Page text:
Two months after the Vietnamese Army's brief strike into Thailand artillery and small-arms fire continues to be heard almost daily along the Thai-Cambodian border. The clashes have helped give rise to speculation in Bangkok that Hanoi is planning to cross the frontier again.
Such talk has been fueled by reported troop movements, a new, harsh tone to denunciations from the opposing capitals and the apparent breakdown of diplomatic efforts to soften the current mood of confrontation.
However, many analysts caution that nothing may happen at all. They cite Thai and Western intelligence agencies, with a spotty record of anticipating Vietnamese moves, as well as a possible distortion of information to discredit Hanoi.
Moreover, at the coming United Nations General Assembly session, Vietnam hopes its client government, headed by Heng Samrin, will finally unseat the Khmer Rouge delegation still recognized as Cambodia's official representative. Bloody border fighting with heavy civilian casualities would not win votes for Heng Samrin from undecided nations.
Any cross-border attack would be seen as a warning to Thailand to stop supporting Khmer Rouge and rightwing Khmer Serei guerrillas in their fight against the estimated 200,000 troops Hanoi has deployed in Cambodia.
Earlier this month, Western intelligence sources said two more Vietnamese divisions had appeared in Battambang, the Cambodian province from which Hanoi's brief incursion into Thailand in June was launched in a bid to wipe out guerrilla forces based along the Thai-Cambodian border.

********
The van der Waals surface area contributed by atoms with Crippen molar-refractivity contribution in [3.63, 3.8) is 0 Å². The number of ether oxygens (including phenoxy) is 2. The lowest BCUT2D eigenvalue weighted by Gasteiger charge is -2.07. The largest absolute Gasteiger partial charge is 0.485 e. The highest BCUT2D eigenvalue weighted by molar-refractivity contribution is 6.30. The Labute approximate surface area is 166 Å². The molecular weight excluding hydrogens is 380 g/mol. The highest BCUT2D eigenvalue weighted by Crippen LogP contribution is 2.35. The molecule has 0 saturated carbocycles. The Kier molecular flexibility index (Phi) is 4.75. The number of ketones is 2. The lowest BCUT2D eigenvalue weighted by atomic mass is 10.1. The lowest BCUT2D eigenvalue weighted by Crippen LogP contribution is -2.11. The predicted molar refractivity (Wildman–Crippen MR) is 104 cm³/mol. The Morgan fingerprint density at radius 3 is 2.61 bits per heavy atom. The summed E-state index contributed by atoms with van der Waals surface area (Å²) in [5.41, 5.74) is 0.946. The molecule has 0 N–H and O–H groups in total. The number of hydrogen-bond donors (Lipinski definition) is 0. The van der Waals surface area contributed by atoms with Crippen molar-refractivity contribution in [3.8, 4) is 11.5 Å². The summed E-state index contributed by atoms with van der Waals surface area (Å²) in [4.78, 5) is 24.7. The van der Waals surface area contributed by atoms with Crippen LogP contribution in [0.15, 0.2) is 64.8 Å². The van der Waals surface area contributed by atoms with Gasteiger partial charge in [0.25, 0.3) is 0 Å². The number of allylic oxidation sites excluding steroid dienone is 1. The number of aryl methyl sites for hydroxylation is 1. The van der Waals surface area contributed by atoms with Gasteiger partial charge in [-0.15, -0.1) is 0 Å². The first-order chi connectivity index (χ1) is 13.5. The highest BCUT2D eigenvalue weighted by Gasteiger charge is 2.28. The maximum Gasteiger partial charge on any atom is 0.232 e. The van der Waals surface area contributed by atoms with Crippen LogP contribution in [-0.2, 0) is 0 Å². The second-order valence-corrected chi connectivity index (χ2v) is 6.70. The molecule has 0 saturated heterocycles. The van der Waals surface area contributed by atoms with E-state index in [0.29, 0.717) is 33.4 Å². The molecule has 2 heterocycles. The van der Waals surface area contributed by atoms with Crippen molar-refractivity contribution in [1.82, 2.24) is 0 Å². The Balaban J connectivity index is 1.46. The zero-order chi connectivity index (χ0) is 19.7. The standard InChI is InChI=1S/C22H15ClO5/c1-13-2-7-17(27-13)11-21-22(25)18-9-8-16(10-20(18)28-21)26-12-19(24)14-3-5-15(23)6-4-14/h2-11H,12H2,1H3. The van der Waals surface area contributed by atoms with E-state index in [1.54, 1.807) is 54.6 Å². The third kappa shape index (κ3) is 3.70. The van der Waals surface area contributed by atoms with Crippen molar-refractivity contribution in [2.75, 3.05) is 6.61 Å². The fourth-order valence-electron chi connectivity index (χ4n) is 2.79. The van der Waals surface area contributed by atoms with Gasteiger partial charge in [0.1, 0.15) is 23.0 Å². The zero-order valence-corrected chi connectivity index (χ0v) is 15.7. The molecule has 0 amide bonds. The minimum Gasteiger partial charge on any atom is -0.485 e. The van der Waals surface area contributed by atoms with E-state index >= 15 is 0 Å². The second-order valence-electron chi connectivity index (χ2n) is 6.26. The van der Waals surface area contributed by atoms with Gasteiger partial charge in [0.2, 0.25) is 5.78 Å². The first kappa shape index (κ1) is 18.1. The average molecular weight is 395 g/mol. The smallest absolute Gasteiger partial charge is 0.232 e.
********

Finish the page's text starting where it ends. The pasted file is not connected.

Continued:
Thai border forces, meanwhile, have reported firing on at least five Vietnamese patrols which were conducting nighttime reconnaissance missions inside Thai territory this month.
Vietnam and its client government in Phnom Penh blame the rising tension on Thailand, which they say is acting on behalf of China and the United States. Thailand continues to recognize and, many diplomats believe, to arm the deposed Khmer Rouge government of Pol Pot.
Radio Phom Penh said many Thai provocations had occurred in the Phnom Malai Hills, south of the Thai town of Aranyaprathet. Shortly after the June incursion, Vietnamese commanders turned their attention to Khmer Rouge positions there, launching artillery and ground attacks that are still in progress.
Battlefield developments like these appear to take on a new significance in light of the apparent impasse in diplomatic efforts to find a compromise.
Vietnam, Laos and the Phnom Penh government have stood by proposals their foreign ministers announced after a meeting in the Loatian capital of Vientiane in July.
Their plan centered on creation of a demilitarized zone along the Thai-Cambodia border. It also called for nonaggression pacts and removal of anti-Vietnamese guerrillas from refugee settlements.
The Vientiane plan was rejected by Thailand and the four other members of the Western-oriented Association of Southeast Asian Nations. Meeting two weeks later, ASEAN representatives proposed instead U.N.-supervised demilitarized zones, located wholly within Cambodia, to provide a place of refuge for civilians.
Thailand could not allow any demilitarized zone on its own territory, it said, because it is not at war with Cambodia and is neutral in the conflict within the country.